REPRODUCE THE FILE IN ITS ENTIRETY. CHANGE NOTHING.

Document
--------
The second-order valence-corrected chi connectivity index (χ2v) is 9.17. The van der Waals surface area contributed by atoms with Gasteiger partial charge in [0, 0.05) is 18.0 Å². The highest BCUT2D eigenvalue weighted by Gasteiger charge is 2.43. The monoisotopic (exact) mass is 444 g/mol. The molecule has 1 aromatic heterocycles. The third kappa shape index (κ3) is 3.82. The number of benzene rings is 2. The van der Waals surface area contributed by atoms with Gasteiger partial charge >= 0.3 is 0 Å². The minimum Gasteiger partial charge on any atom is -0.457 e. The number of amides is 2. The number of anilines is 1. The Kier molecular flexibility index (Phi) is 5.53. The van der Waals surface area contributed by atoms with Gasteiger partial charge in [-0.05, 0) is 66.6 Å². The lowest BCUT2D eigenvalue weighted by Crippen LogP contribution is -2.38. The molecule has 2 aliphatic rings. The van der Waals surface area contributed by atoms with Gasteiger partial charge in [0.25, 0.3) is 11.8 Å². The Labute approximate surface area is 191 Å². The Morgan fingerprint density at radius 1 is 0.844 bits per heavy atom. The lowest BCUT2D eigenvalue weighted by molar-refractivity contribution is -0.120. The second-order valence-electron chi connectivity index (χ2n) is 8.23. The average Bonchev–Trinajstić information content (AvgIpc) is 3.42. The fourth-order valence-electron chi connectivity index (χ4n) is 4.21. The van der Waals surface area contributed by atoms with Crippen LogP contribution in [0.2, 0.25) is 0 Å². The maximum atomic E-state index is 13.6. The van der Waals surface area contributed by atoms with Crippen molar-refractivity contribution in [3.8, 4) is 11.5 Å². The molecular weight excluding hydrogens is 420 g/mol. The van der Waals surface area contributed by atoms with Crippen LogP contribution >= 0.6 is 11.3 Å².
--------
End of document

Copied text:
The second-order valence-corrected chi connectivity index (χ2v) is 9.17. The van der Waals surface area contributed by atoms with Gasteiger partial charge in [0, 0.05) is 18.0 Å². The highest BCUT2D eigenvalue weighted by Gasteiger charge is 2.43. The monoisotopic (exact) mass is 444 g/mol. The molecule has 1 aromatic heterocycles. The third kappa shape index (κ3) is 3.82. The number of benzene rings is 2. The van der Waals surface area contributed by atoms with Gasteiger partial charge >= 0.3 is 0 Å². The minimum Gasteiger partial charge on any atom is -0.457 e. The number of amides is 2. The number of anilines is 1. The Kier molecular flexibility index (Phi) is 5.53. The van der Waals surface area contributed by atoms with Gasteiger partial charge in [-0.05, 0) is 66.6 Å². The lowest BCUT2D eigenvalue weighted by Crippen LogP contribution is -2.38. The molecule has 2 aliphatic rings. The van der Waals surface area contributed by atoms with Gasteiger partial charge in [0.25, 0.3) is 11.8 Å². The Labute approximate surface area is 191 Å². The Morgan fingerprint density at radius 1 is 0.844 bits per heavy atom. The lowest BCUT2D eigenvalue weighted by molar-refractivity contribution is -0.120. The second-order valence-electron chi connectivity index (χ2n) is 8.23. The average Bonchev–Trinajstić information content (AvgIpc) is 3.42. The fourth-order valence-electron chi connectivity index (χ4n) is 4.21. The van der Waals surface area contributed by atoms with Crippen LogP contribution in [0.2, 0.25) is 0 Å². The maximum atomic E-state index is 13.6. The van der Waals surface area contributed by atoms with Crippen molar-refractivity contribution in [3.8, 4) is 11.5 Å². The molecular weight excluding hydrogens is 420 g/mol. The van der Waals surface area contributed by atoms with Crippen LogP contribution >= 0.6 is 11.3 Å².